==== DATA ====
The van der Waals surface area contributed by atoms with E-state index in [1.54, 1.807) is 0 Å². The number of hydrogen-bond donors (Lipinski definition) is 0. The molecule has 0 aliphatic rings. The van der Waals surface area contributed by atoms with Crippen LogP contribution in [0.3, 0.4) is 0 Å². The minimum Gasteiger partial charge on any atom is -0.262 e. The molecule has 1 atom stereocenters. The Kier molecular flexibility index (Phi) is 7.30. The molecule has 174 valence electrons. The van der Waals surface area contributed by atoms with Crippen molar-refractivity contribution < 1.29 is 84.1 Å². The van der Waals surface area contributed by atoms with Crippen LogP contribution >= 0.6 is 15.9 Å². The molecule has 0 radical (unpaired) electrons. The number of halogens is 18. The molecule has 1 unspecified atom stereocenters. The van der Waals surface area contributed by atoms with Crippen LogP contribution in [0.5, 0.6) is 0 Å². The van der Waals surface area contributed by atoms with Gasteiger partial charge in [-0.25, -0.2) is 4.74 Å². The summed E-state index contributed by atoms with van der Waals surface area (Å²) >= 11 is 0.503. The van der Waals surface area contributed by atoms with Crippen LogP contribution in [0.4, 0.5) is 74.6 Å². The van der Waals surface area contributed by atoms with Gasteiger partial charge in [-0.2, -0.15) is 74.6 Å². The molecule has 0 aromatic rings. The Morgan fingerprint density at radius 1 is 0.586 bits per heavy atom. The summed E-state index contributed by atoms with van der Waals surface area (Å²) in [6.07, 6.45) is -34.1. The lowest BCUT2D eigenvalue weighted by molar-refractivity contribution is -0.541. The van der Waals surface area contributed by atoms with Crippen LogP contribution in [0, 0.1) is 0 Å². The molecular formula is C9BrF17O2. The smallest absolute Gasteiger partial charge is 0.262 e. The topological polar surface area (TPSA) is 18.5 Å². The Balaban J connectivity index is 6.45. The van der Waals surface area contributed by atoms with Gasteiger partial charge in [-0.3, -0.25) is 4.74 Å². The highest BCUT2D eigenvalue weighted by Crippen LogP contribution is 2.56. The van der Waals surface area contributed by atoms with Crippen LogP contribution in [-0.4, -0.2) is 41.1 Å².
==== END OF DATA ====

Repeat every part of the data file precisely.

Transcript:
The van der Waals surface area contributed by atoms with E-state index in [1.54, 1.807) is 0 Å². The number of hydrogen-bond donors (Lipinski definition) is 0. The molecule has 0 aliphatic rings. The van der Waals surface area contributed by atoms with Crippen LogP contribution in [0.3, 0.4) is 0 Å². The minimum Gasteiger partial charge on any atom is -0.262 e. The molecule has 1 atom stereocenters. The Kier molecular flexibility index (Phi) is 7.30. The molecule has 174 valence electrons. The van der Waals surface area contributed by atoms with Crippen molar-refractivity contribution < 1.29 is 84.1 Å². The van der Waals surface area contributed by atoms with Crippen LogP contribution >= 0.6 is 15.9 Å². The molecule has 0 radical (unpaired) electrons. The number of halogens is 18. The molecule has 1 unspecified atom stereocenters. The van der Waals surface area contributed by atoms with Crippen LogP contribution in [0.5, 0.6) is 0 Å². The van der Waals surface area contributed by atoms with Gasteiger partial charge in [-0.25, -0.2) is 4.74 Å². The summed E-state index contributed by atoms with van der Waals surface area (Å²) >= 11 is 0.503. The van der Waals surface area contributed by atoms with Crippen LogP contribution in [0.4, 0.5) is 74.6 Å². The van der Waals surface area contributed by atoms with Gasteiger partial charge in [-0.2, -0.15) is 74.6 Å². The molecule has 0 aromatic rings. The Morgan fingerprint density at radius 1 is 0.586 bits per heavy atom. The summed E-state index contributed by atoms with van der Waals surface area (Å²) in [6.07, 6.45) is -34.1. The lowest BCUT2D eigenvalue weighted by molar-refractivity contribution is -0.541. The van der Waals surface area contributed by atoms with Crippen LogP contribution in [0, 0.1) is 0 Å². The molecular formula is C9BrF17O2. The smallest absolute Gasteiger partial charge is 0.262 e. The topological polar surface area (TPSA) is 18.5 Å². The Balaban J connectivity index is 6.45. The van der Waals surface area contributed by atoms with Gasteiger partial charge in [-0.3, -0.25) is 4.74 Å². The highest BCUT2D eigenvalue weighted by Crippen LogP contribution is 2.56. The van der Waals surface area contributed by atoms with Crippen LogP contribution in [-0.4, -0.2) is 41.1 Å².